2. Functional blocks should be taken from the standard library elements. They should have the minimum possible number of bits.

As a conclusion, we can say that the using operational addressing leads to representing an FSM as a composition of an operational automaton, a register and a memory block. The proper choice of operations f eF provides a rigid connection between the FSM with OA and an initial control algorithm.

IV. Example of Synthesis

Let us discuss an example of synthesis for FSM with OA. In this example, we only show the basic design principles. Because the example is small, it cannot illustrate possible

gains in both hardware and performance. Of course, we cannot show a big example due to the lack of the article space.

Let the control algorithm be represented by a GSA Г1 (Fig.

3).

Fig. 3. Initial GSA Г1

Let us use the first design method and start from choosing the system F. Let us use the symbol a as a code of the state am eA in the instant t. Let it be the set F=ffh f2, f3} and let the functions f eF have the following meaning:

1) The function f corresponds to direct unconditional jump:

fi(a) = a — k. (5)

In (5), the symbol k stands for some constant.

2) The function f2 executes the conditional jump. It has two outcomes depended on the value of a logical condition to be checked:

t t \[2at + k, ifxt = 0; f2(at, xt) = \ (6)

[2at -k, if xt = 1,

Obviously, this function can be represented as two

subfunctions f20 (d) = 2d + k; (7)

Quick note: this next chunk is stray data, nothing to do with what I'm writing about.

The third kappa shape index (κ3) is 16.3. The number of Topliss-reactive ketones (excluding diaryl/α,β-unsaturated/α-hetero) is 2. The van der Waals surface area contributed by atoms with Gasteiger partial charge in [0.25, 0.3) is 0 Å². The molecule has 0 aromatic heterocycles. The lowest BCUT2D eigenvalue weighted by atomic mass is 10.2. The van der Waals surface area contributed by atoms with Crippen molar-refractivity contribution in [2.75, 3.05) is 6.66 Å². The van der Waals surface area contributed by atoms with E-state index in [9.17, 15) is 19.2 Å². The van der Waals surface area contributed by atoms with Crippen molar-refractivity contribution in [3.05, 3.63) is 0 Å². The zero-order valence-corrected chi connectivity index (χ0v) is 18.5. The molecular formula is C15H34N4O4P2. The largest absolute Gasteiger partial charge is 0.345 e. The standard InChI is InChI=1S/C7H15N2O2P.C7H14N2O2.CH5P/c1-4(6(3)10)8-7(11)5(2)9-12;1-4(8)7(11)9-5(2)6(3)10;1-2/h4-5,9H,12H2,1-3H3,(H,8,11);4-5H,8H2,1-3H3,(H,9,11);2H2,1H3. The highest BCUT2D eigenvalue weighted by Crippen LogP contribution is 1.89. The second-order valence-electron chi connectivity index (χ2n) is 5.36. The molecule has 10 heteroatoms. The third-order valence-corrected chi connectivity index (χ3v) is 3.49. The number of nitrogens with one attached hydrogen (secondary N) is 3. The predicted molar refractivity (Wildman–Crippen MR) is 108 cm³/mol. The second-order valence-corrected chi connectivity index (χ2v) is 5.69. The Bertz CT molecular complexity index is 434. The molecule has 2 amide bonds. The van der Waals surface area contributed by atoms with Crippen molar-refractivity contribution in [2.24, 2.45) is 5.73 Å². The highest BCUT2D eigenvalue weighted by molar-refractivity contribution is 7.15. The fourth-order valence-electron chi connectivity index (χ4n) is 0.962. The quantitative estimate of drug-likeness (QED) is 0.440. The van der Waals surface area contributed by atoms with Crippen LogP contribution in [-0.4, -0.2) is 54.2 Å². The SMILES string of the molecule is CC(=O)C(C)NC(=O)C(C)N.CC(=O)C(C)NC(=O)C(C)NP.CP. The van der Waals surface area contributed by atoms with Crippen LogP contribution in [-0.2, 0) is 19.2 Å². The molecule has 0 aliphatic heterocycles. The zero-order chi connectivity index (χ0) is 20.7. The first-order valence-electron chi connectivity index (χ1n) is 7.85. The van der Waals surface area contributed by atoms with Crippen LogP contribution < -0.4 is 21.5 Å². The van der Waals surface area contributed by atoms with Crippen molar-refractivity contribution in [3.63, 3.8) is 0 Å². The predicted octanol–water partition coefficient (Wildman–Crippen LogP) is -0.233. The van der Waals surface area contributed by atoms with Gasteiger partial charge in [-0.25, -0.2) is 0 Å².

f2j (a) = 2d — k. (8)

3) The function f3 corresponds to indirect unconditional

jump: f3(at) = d — l. (9)

In (9), the symbol l stands for some constant value.

Let us point out that these functions correspond only to GSA Г1. They can be different in the case of other GSAs.

Let us form a system of equations such that their roots determine the numbers corresponding to state codes. Each equation of the system is equal to the number H of possible transitions. Each transition is determined by one of the functions frf3.

Of course, any function from the set F can be used for executing some particular transition. But let us use the “transparent” approach. It means that transitions <a1y a2>, <a2, a3> and <a6, a> are executed using the function fj; the transitions <a3, a4> and <a4, a2> are executed using the

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subfunction f21; the transitions <a3, a5> and <a4, a6> are executed using the subfunction f20; the transition <a5, a3> is executed using the function f3. Taking it into account, the following system of equations can be created:

ai = f1(a6); a2 = f1(a1);

a2 = f1(a4); a3 = f1(a1);

1 (10)

a3 = f3(a5); a4 = f2(a3);

a5 = f2 (a3); a6 = f2 (a4 )■

Obviously, the roots of (10) should be integer. The integer values of roots are provided by values k=3, /=7. The solution of the system (10) gives the following state codes: K(a1)=10, K(a2)=7, K(a3)=4, K(a4)=5, K(a5)=ll, and K(a6)=13. Now we have a solution for the second step of the method M1.

The solution of the system (10) can be shown as a graph G(r1) (Fig. 4). Its initial, final and operator vertices contain the state codes. The arcs of G(T 1) are marked by the operations to be executed.

Fig. 4. Graph G(r 1) corresponding to GSA Г1

Let us denote the Moore FSM (Fig. 1) by the symbol U1, whereas the Moore FSM (Fig. 2) by U2. Let the symbol Ц(Г^) mean that the GSA Fj is implemented using an FSM Ui (i = 12).

There are only M=6 states in the FSM и1(Г1), but the maximum value of K(am) for и2(Г1) if equal 13. Therefore, there is R=3 in the case of и1(Г1), but R=r/og213]=4 for the FSM и2(Г1).

Let us execute the step 3 of the method M1. Because the outcome of operation f2 depends on the values of logical conditions, then these conditions should be encoded. Let K(x1)=0 and K(x2)=1, where K(x) is a code of a logical condition x/. It means that the table of BMO for the discussed case should include the one-bit field FX containing the codes of logical conditions. Let us encode the functions fS eF using binary codes having R1 bits where